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Les Miserables

by Victor Hugo


previous: CHAPTER III

CHAPTER IV

THE CONVENT FROM THE POINT OF VIEW OF PRINCIPLES

Men unite themselves and dwell in communities. By virtue of what right? By virtue of the right of association.

They shut themselves up at home. By virtue of what right? By virtue of the right which every man has to open or shut his door.

They do not come forth. By virtue of what right? By virtue of the right to go and come, which implies the right to remain at home.

There, at home, what do they do?

They speak in low tones; they drop their eyes; they toil. They renounce the world, towns, sensualities, pleasures, vanities, pride, interests. They are clothed in coarse woollen or coarse linen. Not one of them possesses in his own right anything whatever. On entering there, each one who was rich makes himself poor. What he has, he gives to all. He who was what is called noble, a gentleman and a lord, is the equal of him who was a peasant. The cell is identical for all. All undergo the same tonsure, wear the same frock, eat the same black bread, sleep on the same straw, die on the same ashes. The same sack on their backs, the same rope around their loins. If the decision has been to go barefoot, all go barefoot. There may be a prince among them; that prince is the same shadow as the rest. No titles. Even family names have disappeared. They bear only first names. All are bowed beneath the equality of baptismal names. They have dissolved the carnal family, and constituted in their community a spiritual family. They have no other relatives than all men. They succor the poor, they care for the sick. They elect those whom they obey. They call each other "my brother."

You stop me and exclaim, "But that is the ideal convent!"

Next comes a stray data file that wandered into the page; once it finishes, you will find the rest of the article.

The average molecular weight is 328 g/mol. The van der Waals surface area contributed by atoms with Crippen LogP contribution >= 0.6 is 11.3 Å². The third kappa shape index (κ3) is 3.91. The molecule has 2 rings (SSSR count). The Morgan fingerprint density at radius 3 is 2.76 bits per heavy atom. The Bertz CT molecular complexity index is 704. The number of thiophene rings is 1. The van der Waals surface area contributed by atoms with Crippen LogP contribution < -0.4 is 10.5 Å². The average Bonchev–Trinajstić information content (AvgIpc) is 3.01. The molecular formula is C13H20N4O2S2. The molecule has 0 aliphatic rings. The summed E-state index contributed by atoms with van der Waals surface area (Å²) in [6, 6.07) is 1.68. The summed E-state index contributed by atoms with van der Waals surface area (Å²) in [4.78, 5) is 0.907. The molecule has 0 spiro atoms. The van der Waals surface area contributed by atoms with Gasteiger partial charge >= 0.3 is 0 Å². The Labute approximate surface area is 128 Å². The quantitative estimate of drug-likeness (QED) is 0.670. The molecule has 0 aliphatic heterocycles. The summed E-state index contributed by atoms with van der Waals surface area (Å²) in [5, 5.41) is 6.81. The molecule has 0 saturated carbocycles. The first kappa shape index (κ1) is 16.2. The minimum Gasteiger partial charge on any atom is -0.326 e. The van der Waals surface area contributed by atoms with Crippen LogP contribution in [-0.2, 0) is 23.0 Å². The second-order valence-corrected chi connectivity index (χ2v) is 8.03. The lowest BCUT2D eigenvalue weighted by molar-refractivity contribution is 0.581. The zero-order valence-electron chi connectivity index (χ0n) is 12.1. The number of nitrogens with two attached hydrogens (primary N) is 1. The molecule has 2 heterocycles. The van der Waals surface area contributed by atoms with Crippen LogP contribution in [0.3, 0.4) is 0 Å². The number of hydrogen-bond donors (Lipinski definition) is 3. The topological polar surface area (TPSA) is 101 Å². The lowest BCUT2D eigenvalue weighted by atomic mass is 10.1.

It is sufficient that it may be the possible convent, that I should take notice of it.

Thence it results that, in the preceding book, I have spoken of a convent with respectful accents. The Middle Ages cast aside, Asia cast aside, the historical and political question held in reserve, from the purely philosophical point of view, outside the requirements of militant policy, on condition that the monastery shall be absolutely a voluntary matter and shall contain only consenting parties, I shall always consider a cloistered community with a certain attentive, and, in some respects, a deferential gravity.

Wherever there is a community, there is a commune; where there is a commune, there is right. The monastery is the product of the formula: Equality, Fraternity. Oh! how grand is liberty! And what a splendid transfiguration! Liberty suffices to transform the monastery into a republic.

Let us continue.

But these men, or these women who are behind these four walls. They dress themselves in coarse woollen, they are equals, they call each other brothers, that is well; but they do something else?

Yes.

What?

They gaze on the darkness, they kneel, and they clasp their hands.

What does this signify?


Turn to the next chapter: CHAPTER V

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